Albert Marufu in LONDON, England
ZIMBABWE and Liverpool legend Bruce Grobbelaar may have spent most of his life overseas but the former goalkeeper cannot hide his long cherished dream of coming back to Zimbabwe and leading the Warriors to the World Cup soccer finals.
Writing in his recently published explosive autobiography, “Life in a Jungle”, on which he collaborated with author, journalist and broadcaster Ragnhill Lund Ansnes, Grobbelaar speaks of his glowing career and the ambition to coach the Zimbabwe national team.
Grobbelaar was a member of the popular “Dream Team” which roused a lot of passion among the Zimbabwean population during the mid-1990s under the late German coach Reinhard Fabisch. The ex-goalkeeper revealed that England also tried to lure him to play for the Three Lions back then but that could not happen since he had already featured for Zimbabwe (in a World Cup qualifier against Cameroon in the early 1980s).
“Looking back, thinking about the dreams I was carrying as a kid, I am happy with what I have conquered in life. I wanted to play for Liverpool and made that dream come true. I wanted to play for my country; I have played for the Dream Team.
“I wanted to manage my country; I’ve managed my country five times. But I still dream of taking Zimbabwe to a World Cup before I get too old -I would love a last dance with the Dream Team,” he wrote.
Grobbelaar had hoped to reach the World Cup finals during his playing career but the Warriors back then were always haunted by the demons of failure when it mattered most.
Grobbelaar, who spent a decade in self-imposed exile, is hoping to come back home and settle in Zimbabwe after he was charmed by the new political dispensation led by President Emmerson Mnangagwa. The former goalkeper visited the country early this year and could not hide his joy and love for Zimbabwe.
“As much as playing in a World Cup had been a big dream of mine – even though I was shut out of Zimbabwe and lost my passport; even though I was not able to play for my country during my peak years – Zimbabwe is my home and will always be. Representing Zimbabwe made me proud,” he wrote.
Grobbelaar also talked about the last time he coached the Warriors and how he lost the job.
“In 1998 I became caretaker player-coach of the Zimbabwe national team for five games, winning twice and drawing once. The experience exposed me to the sort of corruption that happens in African football. And when I tried to challenge what was happening, I soon found myself out of a job,” he wrote.
He added: “Leo Mugabe is the nephew of (former president) Robert Mugabe and he had emerged as the chairman of ZIFA. When I challenged him about the whereabouts of monies owed to certain players, he did not take kindly to questions. For a short period it resulted in my passport being taken away again, though the authorities would give it back when I started working in South Africa.”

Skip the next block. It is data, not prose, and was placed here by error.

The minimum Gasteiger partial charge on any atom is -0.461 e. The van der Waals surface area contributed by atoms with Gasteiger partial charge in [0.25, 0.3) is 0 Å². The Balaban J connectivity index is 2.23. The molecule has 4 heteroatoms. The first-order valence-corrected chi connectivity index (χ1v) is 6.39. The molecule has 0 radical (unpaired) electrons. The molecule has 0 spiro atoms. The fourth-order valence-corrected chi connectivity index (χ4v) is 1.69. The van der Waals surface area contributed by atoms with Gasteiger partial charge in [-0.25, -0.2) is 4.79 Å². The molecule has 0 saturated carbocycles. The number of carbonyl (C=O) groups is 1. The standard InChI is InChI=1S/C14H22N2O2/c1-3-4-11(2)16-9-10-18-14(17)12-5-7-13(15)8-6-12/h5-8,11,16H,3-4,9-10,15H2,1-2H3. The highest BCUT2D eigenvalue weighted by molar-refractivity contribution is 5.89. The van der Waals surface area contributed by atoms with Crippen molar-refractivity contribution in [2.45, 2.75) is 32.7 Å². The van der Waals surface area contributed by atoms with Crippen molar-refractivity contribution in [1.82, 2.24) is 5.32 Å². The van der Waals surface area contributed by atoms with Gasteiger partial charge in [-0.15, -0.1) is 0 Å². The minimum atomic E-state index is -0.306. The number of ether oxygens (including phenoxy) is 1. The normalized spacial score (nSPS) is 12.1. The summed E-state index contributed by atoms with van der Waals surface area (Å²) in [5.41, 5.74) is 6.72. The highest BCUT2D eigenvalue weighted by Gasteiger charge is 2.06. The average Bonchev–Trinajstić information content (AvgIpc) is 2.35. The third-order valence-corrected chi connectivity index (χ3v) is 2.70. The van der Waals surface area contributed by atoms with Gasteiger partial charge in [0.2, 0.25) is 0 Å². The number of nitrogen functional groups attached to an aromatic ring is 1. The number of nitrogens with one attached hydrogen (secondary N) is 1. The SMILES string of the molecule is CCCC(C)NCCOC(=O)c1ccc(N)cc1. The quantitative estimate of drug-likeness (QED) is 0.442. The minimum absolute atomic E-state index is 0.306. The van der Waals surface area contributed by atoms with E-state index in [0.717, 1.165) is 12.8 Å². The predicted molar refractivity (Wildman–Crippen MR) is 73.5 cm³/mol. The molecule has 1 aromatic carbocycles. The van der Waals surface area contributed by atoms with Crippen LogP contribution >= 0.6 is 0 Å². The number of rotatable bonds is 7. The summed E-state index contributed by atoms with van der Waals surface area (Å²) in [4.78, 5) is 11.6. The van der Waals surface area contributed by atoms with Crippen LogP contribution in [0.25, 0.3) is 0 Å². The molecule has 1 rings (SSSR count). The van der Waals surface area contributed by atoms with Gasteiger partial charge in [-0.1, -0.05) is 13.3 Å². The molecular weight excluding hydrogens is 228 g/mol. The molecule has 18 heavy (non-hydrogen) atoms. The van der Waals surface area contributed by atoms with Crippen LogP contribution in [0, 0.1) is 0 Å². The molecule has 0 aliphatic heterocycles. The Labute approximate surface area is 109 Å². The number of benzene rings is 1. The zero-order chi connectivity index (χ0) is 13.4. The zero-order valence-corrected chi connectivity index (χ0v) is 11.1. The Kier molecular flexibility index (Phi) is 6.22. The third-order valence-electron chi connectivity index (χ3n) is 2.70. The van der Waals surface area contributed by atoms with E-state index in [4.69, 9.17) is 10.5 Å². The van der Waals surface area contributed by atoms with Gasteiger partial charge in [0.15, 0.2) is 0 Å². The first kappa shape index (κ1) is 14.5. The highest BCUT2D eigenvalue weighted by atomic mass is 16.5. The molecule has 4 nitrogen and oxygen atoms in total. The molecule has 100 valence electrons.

Grobbelaar further revealed his disappointment at the number of caps he has for his country.
“I wonder how many games I would have played if my passport wasn’t taken away from me between 1985 and 1992. Wikipedia says I played 32 games but there were also a lot of unofficial matches, which takes me to a figure of close to 50.
“Zimbabwe lost me at my peak. Maybe they could have reached the World Cup if they had allowed me to play. In the end they only invited me back in 1992, largely because of fears I would represent South Africa after the end of apartheid and end up playing against Zimbabwe. It also helped that Reinhard Fabisch had been appointed as the new head coach and wanted the best goalkeeper in the team.
“Little did ZIFA know that FIFA’s ruling was final; I could not play for any other country than the one I had already represented in an official FIFA game,” he wrote.
Grobbelaar also talked about how he first lost his Zimbabwean passport in 1985 and England’s attempt to lure him into playing for them only for FIFA to thwart their request because he had already represented Zimbabwe.
“I had been disowned by Zimbabwe. My first autobiography (“More than Somewhat”) had been released a few months before. The Zimbabwean Government under Robert Mugabe (the previous president) read it and they were unimpressed. I did not know this until I tried to renew my passport in London.
“It might sound outrageous but greeting me on that day was Comrade Mudede. My stick had captured him in the Honde Valley during the Bush war in 1976.
“Nearly 10 years later, Mudede was working as the Zimbabwean attaché in London. He called me inside his private office and said: ‘Bruce, you’re wanting your passport. But you have upset us.’ ‘What do you mean?’ From his desk, he pulled out a copy of my book, ‘More Than Somewhat’. Throughout the book I had referred to the rebels (freedom fighters) as terrorists . . . If you had changed all these words to freedom fighters and comrades, then we would have renewed your passport. So unfortunately you are not going to get your passport back,” he wrote.